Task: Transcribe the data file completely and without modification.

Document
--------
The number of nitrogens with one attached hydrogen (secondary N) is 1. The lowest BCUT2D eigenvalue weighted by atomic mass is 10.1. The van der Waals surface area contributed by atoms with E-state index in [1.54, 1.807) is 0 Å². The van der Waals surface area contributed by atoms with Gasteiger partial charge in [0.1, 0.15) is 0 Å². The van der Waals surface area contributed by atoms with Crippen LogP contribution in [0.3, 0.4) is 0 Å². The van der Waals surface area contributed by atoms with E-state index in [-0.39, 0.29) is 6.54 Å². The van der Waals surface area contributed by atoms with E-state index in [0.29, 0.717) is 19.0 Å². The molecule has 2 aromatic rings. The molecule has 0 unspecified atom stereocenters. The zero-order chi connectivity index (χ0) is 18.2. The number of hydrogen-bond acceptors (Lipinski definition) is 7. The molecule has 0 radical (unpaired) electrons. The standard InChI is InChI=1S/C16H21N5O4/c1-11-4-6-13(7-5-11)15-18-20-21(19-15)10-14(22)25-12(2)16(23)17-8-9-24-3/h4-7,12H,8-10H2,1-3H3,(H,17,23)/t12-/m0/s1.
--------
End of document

The number of nitrogens with one attached hydrogen (secondary N) is 1. The lowest BCUT2D eigenvalue weighted by atomic mass is 10.1. The van der Waals surface area contributed by atoms with E-state index in [1.54, 1.807) is 0 Å². The van der Waals surface area contributed by atoms with Gasteiger partial charge in [0.1, 0.15) is 0 Å². The van der Waals surface area contributed by atoms with Crippen LogP contribution in [0.3, 0.4) is 0 Å². The van der Waals surface area contributed by atoms with E-state index in [-0.39, 0.29) is 6.54 Å². The van der Waals surface area contributed by atoms with E-state index in [0.29, 0.717) is 19.0 Å². The molecule has 2 aromatic rings. The molecule has 0 unspecified atom stereocenters. The zero-order chi connectivity index (χ0) is 18.2. The number of hydrogen-bond acceptors (Lipinski definition) is 7. The molecule has 0 radical (unpaired) electrons. The standard InChI is InChI=1S/C16H21N5O4/c1-11-4-6-13(7-5-11)15-18-20-21(19-15)10-14(22)25-12(2)16(23)17-8-9-24-3/h4-7,12H,8-10H2,1-3H3,(H,17,23)/t12-/m0/s1.